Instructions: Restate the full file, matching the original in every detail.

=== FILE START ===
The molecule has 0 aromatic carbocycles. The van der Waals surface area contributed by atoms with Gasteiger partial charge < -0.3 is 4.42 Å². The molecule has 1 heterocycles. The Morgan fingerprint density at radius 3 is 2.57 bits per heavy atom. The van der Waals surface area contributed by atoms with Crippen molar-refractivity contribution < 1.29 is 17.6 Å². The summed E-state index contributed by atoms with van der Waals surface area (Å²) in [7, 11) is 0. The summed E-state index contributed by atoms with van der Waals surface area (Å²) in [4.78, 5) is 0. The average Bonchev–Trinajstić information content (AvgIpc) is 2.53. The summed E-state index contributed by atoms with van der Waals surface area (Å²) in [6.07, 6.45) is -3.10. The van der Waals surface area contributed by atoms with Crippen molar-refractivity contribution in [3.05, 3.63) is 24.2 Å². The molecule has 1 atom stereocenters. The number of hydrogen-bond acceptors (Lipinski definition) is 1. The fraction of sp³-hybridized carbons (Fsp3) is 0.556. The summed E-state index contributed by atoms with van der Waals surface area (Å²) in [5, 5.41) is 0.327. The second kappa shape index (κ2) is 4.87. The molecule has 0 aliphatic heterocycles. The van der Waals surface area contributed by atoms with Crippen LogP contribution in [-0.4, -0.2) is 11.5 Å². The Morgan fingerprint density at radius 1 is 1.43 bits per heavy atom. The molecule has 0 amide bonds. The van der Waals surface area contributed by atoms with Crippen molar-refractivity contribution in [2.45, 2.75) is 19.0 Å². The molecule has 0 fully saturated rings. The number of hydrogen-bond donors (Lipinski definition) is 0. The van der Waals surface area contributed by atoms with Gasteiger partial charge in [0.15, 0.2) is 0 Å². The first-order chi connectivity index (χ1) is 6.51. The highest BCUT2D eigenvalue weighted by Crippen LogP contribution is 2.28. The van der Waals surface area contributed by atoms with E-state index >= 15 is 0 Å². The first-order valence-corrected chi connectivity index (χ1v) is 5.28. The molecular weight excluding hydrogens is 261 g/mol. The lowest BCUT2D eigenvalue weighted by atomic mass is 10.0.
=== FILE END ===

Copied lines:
The molecule has 0 aromatic carbocycles. The van der Waals surface area contributed by atoms with Gasteiger partial charge < -0.3 is 4.42 Å². The molecule has 1 heterocycles. The Morgan fingerprint density at radius 3 is 2.57 bits per heavy atom. The van der Waals surface area contributed by atoms with Crippen molar-refractivity contribution < 1.29 is 17.6 Å². The summed E-state index contributed by atoms with van der Waals surface area (Å²) in [7, 11) is 0. The summed E-state index contributed by atoms with van der Waals surface area (Å²) in [4.78, 5) is 0. The average Bonchev–Trinajstić information content (AvgIpc) is 2.53. The summed E-state index contributed by atoms with van der Waals surface area (Å²) in [6.07, 6.45) is -3.10. The van der Waals surface area contributed by atoms with Crippen molar-refractivity contribution in [3.05, 3.63) is 24.2 Å². The molecule has 1 atom stereocenters. The number of hydrogen-bond acceptors (Lipinski definition) is 1. The fraction of sp³-hybridized carbons (Fsp3) is 0.556. The summed E-state index contributed by atoms with van der Waals surface area (Å²) in [5, 5.41) is 0.327. The second kappa shape index (κ2) is 4.87. The molecule has 0 aliphatic heterocycles. The van der Waals surface area contributed by atoms with Crippen LogP contribution in [-0.4, -0.2) is 11.5 Å². The Morgan fingerprint density at radius 1 is 1.43 bits per heavy atom. The molecule has 0 amide bonds. The van der Waals surface area contributed by atoms with Crippen molar-refractivity contribution in [2.45, 2.75) is 19.0 Å². The molecule has 0 fully saturated rings. The number of hydrogen-bond donors (Lipinski definition) is 0. The van der Waals surface area contributed by atoms with Gasteiger partial charge in [0.15, 0.2) is 0 Å². The first-order chi connectivity index (χ1) is 6.51. The highest BCUT2D eigenvalue weighted by Crippen LogP contribution is 2.28. The van der Waals surface area contributed by atoms with E-state index >= 15 is 0 Å². The first-order valence-corrected chi connectivity index (χ1v) is 5.28. The molecular weight excluding hydrogens is 261 g/mol. The lowest BCUT2D eigenvalue weighted by atomic mass is 10.0.